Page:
Skip to Content

Separating sea ice from low latitude ocean influences in the atmospheric response to greenhouse gas forcing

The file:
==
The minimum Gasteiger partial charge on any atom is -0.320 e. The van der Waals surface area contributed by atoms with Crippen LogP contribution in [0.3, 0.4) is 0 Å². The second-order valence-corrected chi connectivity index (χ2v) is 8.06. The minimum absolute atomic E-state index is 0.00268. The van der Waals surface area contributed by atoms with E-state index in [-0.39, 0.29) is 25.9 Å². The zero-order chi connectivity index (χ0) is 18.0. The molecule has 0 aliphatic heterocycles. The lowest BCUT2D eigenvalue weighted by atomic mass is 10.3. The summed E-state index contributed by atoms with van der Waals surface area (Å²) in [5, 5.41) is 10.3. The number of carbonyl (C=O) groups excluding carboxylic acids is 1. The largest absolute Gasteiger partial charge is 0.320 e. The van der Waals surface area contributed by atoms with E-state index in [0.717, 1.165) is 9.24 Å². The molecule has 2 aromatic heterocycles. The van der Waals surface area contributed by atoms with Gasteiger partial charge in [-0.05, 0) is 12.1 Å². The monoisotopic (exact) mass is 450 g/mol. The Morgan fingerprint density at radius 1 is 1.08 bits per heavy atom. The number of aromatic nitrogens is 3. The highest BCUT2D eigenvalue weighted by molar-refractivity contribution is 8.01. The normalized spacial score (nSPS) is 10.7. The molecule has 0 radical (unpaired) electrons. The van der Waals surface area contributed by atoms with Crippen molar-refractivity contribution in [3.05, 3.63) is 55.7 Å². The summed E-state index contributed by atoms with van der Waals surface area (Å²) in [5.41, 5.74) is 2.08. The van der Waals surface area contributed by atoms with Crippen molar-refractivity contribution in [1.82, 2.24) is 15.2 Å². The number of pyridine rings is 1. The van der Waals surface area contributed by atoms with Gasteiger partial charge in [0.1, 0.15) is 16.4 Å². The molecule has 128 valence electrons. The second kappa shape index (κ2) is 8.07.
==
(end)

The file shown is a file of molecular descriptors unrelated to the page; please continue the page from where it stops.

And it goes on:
Observations have shown that Arctic sea ice has been melting at a rapid rate over the past two decades and will likely continue to melt in response to continued greenhouse gas emissions. The melting ice is expected to impact the atmosphere through a thermally direct local response and a teleconnected indirect component. These impacts are not occurring in isolation, as warming at lower latitudes can also influence the atmospheric circulation. In this study, we investigate the relative roles that sea ice and low latitude warming play in the atmospheric response to future greenhouse gas forcing in the Community Earth/Climate System Model (CESM/CCSM). We have developed a method to separate the response into sea ice and low latitude temperature components using sea ice albedo perturbation experiments together with greenhouse gas forcing projections. I will show how the temperature, temperature variability, circulation and precipitation responses separate into these two components.